When actually playing Corridos you will work to cross the US-Mexican border from a section of downtown Tijuana and a mall inside the town of San Ysidro in San Diego, USA. Below, you can see a screen capture of Google Maps showing the driving directions between the two cities. Anne-Marie Schleiner and Luis Hernandez Galvan actually modeled these neighborhoods in the game by looking at real maps and photographs.
Anne-Marie Schleiner and Luis Hernandez-Galvan picked this particular path across the border because it represents a major point of entry for drugs into the US throughout history. The artists play on the historical context of these neighborhoods quite well and teach the players a lot about the American side of the drug cartel. After World War II this became the largest market for drugs in the world. In Sinaloa, Mexico, Chinese-American citizens were paid to teach Mexican farmers how to harvest poppy seeds to produce morphine. During this time in history, the US had an incredibly high demand for morphine because so many soldiers who had returned from the war had become addicted. Therefore, after World War II a drug route was created through Tijuana and the infrastructure is still there, making it the best route for drug trafficking.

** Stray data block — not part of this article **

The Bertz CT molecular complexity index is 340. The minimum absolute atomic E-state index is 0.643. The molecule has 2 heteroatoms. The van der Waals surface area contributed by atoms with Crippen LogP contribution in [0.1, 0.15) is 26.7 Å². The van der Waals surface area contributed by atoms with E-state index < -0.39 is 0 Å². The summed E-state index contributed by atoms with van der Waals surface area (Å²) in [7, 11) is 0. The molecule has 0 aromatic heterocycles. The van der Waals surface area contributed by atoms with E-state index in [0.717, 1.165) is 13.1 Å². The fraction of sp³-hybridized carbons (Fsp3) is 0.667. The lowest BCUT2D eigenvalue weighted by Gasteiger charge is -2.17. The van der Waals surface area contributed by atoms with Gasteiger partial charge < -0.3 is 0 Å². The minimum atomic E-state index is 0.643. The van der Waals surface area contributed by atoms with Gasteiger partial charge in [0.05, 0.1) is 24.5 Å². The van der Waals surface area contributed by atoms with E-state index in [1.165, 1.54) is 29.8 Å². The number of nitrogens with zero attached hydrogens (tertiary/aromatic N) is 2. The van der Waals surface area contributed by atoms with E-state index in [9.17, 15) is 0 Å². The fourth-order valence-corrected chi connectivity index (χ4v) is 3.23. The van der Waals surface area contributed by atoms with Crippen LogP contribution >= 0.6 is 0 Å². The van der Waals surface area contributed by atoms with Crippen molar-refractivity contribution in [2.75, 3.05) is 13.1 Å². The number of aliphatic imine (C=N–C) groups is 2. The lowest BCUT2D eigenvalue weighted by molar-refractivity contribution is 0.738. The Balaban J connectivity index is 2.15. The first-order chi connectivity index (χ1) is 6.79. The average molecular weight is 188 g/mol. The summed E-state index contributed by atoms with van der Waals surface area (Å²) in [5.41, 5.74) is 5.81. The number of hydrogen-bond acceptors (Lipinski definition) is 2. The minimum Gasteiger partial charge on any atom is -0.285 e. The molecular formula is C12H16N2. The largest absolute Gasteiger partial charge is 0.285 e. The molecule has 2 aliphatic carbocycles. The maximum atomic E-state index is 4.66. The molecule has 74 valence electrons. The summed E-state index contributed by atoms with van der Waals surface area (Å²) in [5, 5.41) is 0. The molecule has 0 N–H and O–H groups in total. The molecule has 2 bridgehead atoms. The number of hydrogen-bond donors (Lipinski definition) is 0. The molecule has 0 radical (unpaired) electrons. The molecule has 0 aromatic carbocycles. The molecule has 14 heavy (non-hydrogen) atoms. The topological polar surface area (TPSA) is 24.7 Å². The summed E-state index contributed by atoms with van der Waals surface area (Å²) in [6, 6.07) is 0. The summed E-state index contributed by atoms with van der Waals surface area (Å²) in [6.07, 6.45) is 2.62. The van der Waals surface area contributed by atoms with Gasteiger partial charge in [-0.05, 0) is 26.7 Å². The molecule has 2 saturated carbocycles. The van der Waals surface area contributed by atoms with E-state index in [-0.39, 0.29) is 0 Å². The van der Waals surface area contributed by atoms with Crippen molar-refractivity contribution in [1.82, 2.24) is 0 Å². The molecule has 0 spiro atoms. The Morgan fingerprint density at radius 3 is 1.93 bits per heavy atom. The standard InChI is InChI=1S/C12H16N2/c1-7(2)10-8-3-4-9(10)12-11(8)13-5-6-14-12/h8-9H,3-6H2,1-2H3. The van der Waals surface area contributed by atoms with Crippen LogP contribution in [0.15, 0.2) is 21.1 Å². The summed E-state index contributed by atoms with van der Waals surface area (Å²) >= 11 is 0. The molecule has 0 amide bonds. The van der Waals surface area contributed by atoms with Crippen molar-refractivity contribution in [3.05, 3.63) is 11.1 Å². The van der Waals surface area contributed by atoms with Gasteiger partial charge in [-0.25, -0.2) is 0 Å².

In order to understand the situation of Tijuana and neighboring areas, Anne-Marie Schleiner and Luis Hernandez-Galvan moved to Tijuana and discovered a lot about the culture. In the first two months of 2005, when they first arrived, there were 60 violent murders in Tijuana, one being the chief of police. Schleiner and Hernandez-Galvan quickly learned that the law in Mexico, especially Tijuana, was flexible. For example, there is a bar down the street from the local police station where people can buy marijuana from the bartender and snort lines of cocaine at their table. During their time in Tijuana, the artists also learned about a tunnel formed between a middle class neighborhood in Calexico, USA and a Mexican mansion. It is important to note “since 2003, 8 narco tunnels have been discovered in California and 15 in Arizona, according to the DEA. Some of them are quite high tech with electricity, ventilation and rail systems” Hernandez-Galvan. (2005). Corridos.